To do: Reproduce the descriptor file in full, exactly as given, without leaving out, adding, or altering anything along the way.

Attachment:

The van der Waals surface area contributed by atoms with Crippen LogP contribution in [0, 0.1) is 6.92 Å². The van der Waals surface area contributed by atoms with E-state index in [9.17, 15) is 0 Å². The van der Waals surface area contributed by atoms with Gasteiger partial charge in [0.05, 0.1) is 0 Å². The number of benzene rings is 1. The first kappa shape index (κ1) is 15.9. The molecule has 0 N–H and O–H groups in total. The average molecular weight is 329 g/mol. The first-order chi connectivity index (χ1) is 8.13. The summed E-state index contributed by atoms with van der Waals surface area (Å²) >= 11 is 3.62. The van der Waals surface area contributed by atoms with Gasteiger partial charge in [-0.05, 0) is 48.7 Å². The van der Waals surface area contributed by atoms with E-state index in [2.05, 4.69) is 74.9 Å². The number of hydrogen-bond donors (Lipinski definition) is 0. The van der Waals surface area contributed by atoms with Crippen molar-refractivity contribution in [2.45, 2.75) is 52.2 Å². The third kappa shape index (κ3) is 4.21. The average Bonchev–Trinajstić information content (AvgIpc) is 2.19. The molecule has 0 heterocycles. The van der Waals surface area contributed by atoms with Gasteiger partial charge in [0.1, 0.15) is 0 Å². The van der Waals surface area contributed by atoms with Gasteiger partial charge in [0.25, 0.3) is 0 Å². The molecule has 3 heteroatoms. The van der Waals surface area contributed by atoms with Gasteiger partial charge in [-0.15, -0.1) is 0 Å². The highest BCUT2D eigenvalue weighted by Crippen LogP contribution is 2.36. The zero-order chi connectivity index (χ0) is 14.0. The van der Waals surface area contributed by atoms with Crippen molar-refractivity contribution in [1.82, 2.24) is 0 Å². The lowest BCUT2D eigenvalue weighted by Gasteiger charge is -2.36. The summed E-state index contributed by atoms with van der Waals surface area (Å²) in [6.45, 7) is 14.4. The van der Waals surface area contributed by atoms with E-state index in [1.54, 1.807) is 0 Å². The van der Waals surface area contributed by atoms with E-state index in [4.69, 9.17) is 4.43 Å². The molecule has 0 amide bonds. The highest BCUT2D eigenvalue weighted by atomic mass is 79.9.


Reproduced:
The van der Waals surface area contributed by atoms with Crippen LogP contribution in [0, 0.1) is 6.92 Å². The van der Waals surface area contributed by atoms with E-state index in [9.17, 15) is 0 Å². The van der Waals surface area contributed by atoms with Gasteiger partial charge in [0.05, 0.1) is 0 Å². The number of benzene rings is 1. The first kappa shape index (κ1) is 15.9. The molecule has 0 N–H and O–H groups in total. The average molecular weight is 329 g/mol. The first-order chi connectivity index (χ1) is 8.13. The summed E-state index contributed by atoms with van der Waals surface area (Å²) >= 11 is 3.62. The van der Waals surface area contributed by atoms with Gasteiger partial charge in [-0.05, 0) is 48.7 Å². The van der Waals surface area contributed by atoms with E-state index in [2.05, 4.69) is 74.9 Å². The number of hydrogen-bond donors (Lipinski definition) is 0. The van der Waals surface area contributed by atoms with Crippen molar-refractivity contribution in [2.45, 2.75) is 52.2 Å². The third kappa shape index (κ3) is 4.21. The average Bonchev–Trinajstić information content (AvgIpc) is 2.19. The molecule has 0 heterocycles. The van der Waals surface area contributed by atoms with Gasteiger partial charge in [0.1, 0.15) is 0 Å². The van der Waals surface area contributed by atoms with Gasteiger partial charge in [0.25, 0.3) is 0 Å². The molecule has 3 heteroatoms. The van der Waals surface area contributed by atoms with Gasteiger partial charge in [-0.15, -0.1) is 0 Å². The highest BCUT2D eigenvalue weighted by Crippen LogP contribution is 2.36. The zero-order chi connectivity index (χ0) is 14.0. The van der Waals surface area contributed by atoms with Crippen molar-refractivity contribution in [1.82, 2.24) is 0 Å². The lowest BCUT2D eigenvalue weighted by Gasteiger charge is -2.36. The summed E-state index contributed by atoms with van der Waals surface area (Å²) in [6.45, 7) is 14.4. The van der Waals surface area contributed by atoms with E-state index in [1.54, 1.807) is 0 Å². The van der Waals surface area contributed by atoms with E-state index in [4.69, 9.17) is 4.43 Å². The molecule has 0 amide bonds. The highest BCUT2D eigenvalue weighted by atomic mass is 79.9.